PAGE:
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From right to left:
“Kuroi Daikon/Black Daikon”, “Aori Ika/Aori Cuttlefish”, “Akami/Lean Tuna” on a “Shiso no happa/perilla leaf”. To back it up a mixture of seasonal sprouts: “Kushinsai + Soba no Mi (Buckwheat) + Cress (from Shizuoka like most of them) + Kawaire Daikon + Cabbage + Broccoli” (about time you call a local farmer for explanations!)!

Small servings they might look, but I challenge anyone to find better quality!
Now, for people who really want to know it, you will have to fork out at least three times as much in Tokyo, and as far the US and Europe are concerned, you might as well start riding a bicycle like I do!

TOMII
Shizuoka City, Aoi Ku, Tokiwa-cho, 1-2-7, Tomii Bldg, 1F
Tel.: 054-274-0666
Business hours: 17:00~22:00
Closed on Sundays
HOMEPAGE (Japanese)

What is wrong with fast food?

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lojol1
By Patrick Harrington

_What is wrong with fast food?_

by Patrick Harrington

A lot.
The two big advantages are speed and price, but there are a number of
common grievances:
1. Food quality ranges from poor to crap.
2. Food is cooked from frozen, further diminishing the quality.
3. Premises are awful plastic-furnitured, fat-smelling cubes.
4. Staff wear false smiles and couldn’t care if we have a nice day or not.

But it doesn’t have to be like this.

On a street corner in Thailand I once had a flash-fried vegetable dish cooked in a heartbeat. The vegetables were all local and fresh, and the chef simply spun them around a hot wok and emptied them straight onto a plate. This was the fastest food I have ever eaten. Delicious and wholesome.
And I’m sure the readers here can quote lots more examples that they have encountered on their travels.

If it can be done in Thailand, then why not in Japan, the US, Europe etc?

What is wrong with fast food? Nothing, in the right hands.

Wasabi: Japanese Horseradish


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As winter is approaching again I felt compelled to write again in this Shizuoka Gourmet Blog an article I had written some time ago in Shizuoka Sushi Blog.
Wasabi harvest will soon start in earnest in Shizuoka City, Aoi Ku, Utougi (along the Abe River), the birthplace of wasabi (c. 1600) as shown in picture above.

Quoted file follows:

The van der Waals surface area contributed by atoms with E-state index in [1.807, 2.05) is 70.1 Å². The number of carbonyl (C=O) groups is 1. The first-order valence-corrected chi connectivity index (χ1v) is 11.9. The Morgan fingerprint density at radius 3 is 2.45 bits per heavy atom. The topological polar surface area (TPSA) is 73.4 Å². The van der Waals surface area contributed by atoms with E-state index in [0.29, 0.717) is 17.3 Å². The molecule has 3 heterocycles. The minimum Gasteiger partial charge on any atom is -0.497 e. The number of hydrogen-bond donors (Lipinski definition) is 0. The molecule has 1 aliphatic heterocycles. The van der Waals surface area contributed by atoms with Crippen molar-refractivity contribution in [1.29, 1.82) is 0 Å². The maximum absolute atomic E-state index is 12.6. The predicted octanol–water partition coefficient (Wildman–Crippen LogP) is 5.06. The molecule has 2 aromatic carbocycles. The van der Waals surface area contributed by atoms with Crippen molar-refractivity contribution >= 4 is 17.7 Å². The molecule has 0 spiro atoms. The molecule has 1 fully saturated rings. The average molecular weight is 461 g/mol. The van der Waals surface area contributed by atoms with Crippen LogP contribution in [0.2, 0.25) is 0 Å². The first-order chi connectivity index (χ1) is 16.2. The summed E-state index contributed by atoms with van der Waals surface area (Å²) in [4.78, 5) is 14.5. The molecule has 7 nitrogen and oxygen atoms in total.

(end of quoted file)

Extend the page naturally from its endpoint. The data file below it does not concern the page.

They will soon appear on the markets and Internet all over the country. A sizeable amount is also directly exported to South Korea and theU.S.
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Wasabi: Japanese green horseradish

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Did you know that wasabi originated from Shizuoka City?
Around 1600, farmers in Utougi District, some 33 km from Shizuoka JR STation along the Abe River, first started experimenting with the culture of that particular plant, which they already knew as a wild vegetable used for pickling. At the time they were only processing the stems, leaves and flowers.

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This is still a very popular kind of pickles in Shizuoka where they are sold in season.
In 1604, Tokugawa Ieyasu, who had just moved to Sumpu (presently Shizuoka City), grew extremely fond of the grated root and helped spread its use all over the country. Its present culture has expanded outside our Prefecture, especially in Nagano, but Shizuoka still produces the best In Utougi and in the Amagi Range in Izu Peninsula (80% of the total Japanese production!).
The above-ground part of the plant is also used for making delicious “wasabi zuke” with “sake kasu” (Sake white lees). You can imagine why Shizuoka products are of so high quality when you realize what “sake kasu” is being used!
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In my own biased opinion, the best “wasabi zuke” is made by Tamaruya Company in Shizuoka City.
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Above picture was taken in Haneda Airport where the Company has its own stand!

Now, if you want to buy and serve your own “wasabi”, which I would recommend to any real Japanese cuisine amateur, you will need a wasabi grater.
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If you want to visit Utougi, where you will find a soba restaurant and other shops as well as the possibility of trekking and festivals watching in April and October, either go by car (55 minutes) or take a bus (bus platform 7 at Shizuoka JR Station/75 minutes). The trip along along the Abe River is worth it with all the changing landscapes!
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Now, you might not know it, but thinly sliced wasabi root is not as strong as grated wasabi. In Shizuoka, as it is not that expensive, try and ask your favourite sushi chef to cut it in very thin strips and roll as it is in a “maki”. It’s called “bakudan maki” (the real one, not the buster made with grated wasabi!). A favourite of mine!

Note: Wasabi is proper food for vegans!